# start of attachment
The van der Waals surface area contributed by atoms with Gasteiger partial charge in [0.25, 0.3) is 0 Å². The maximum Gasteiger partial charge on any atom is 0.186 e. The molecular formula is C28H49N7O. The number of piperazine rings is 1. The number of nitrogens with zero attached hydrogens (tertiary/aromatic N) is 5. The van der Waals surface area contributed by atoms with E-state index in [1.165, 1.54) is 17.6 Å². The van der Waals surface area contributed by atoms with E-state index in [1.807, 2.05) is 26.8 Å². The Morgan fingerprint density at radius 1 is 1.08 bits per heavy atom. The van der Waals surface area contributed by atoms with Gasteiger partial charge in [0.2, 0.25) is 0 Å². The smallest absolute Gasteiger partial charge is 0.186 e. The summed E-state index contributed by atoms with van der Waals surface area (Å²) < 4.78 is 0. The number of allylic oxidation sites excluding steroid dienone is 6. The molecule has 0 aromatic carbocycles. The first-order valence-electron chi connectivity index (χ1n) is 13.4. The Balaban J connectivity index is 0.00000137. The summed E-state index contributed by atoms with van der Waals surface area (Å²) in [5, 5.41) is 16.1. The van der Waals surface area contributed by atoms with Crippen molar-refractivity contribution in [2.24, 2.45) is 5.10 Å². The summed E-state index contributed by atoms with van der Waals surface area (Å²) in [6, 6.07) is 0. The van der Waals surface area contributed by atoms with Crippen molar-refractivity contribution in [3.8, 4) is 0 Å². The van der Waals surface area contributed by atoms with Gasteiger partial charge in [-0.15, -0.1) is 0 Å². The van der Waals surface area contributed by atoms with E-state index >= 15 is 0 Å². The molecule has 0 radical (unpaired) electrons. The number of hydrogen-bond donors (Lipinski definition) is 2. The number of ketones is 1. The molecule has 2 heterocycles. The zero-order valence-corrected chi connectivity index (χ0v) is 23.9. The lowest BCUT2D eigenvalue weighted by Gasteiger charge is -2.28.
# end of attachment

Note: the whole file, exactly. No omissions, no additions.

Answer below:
The van der Waals surface area contributed by atoms with Gasteiger partial charge in [0.25, 0.3) is 0 Å². The maximum Gasteiger partial charge on any atom is 0.186 e. The molecular formula is C28H49N7O. The number of piperazine rings is 1. The number of nitrogens with zero attached hydrogens (tertiary/aromatic N) is 5. The van der Waals surface area contributed by atoms with E-state index in [1.165, 1.54) is 17.6 Å². The van der Waals surface area contributed by atoms with E-state index in [1.807, 2.05) is 26.8 Å². The Morgan fingerprint density at radius 1 is 1.08 bits per heavy atom. The van der Waals surface area contributed by atoms with Gasteiger partial charge in [0.2, 0.25) is 0 Å². The smallest absolute Gasteiger partial charge is 0.186 e. The summed E-state index contributed by atoms with van der Waals surface area (Å²) < 4.78 is 0. The number of allylic oxidation sites excluding steroid dienone is 6. The molecule has 0 aromatic carbocycles. The first-order valence-electron chi connectivity index (χ1n) is 13.4. The Balaban J connectivity index is 0.00000137. The summed E-state index contributed by atoms with van der Waals surface area (Å²) in [5, 5.41) is 16.1. The van der Waals surface area contributed by atoms with Crippen molar-refractivity contribution in [2.24, 2.45) is 5.10 Å². The summed E-state index contributed by atoms with van der Waals surface area (Å²) in [6, 6.07) is 0. The van der Waals surface area contributed by atoms with Crippen molar-refractivity contribution in [3.8, 4) is 0 Å². The van der Waals surface area contributed by atoms with Gasteiger partial charge in [-0.15, -0.1) is 0 Å². The van der Waals surface area contributed by atoms with E-state index >= 15 is 0 Å². The molecule has 0 radical (unpaired) electrons. The number of hydrogen-bond donors (Lipinski definition) is 2. The number of ketones is 1. The molecule has 2 heterocycles. The zero-order valence-corrected chi connectivity index (χ0v) is 23.9. The lowest BCUT2D eigenvalue weighted by Gasteiger charge is -2.28.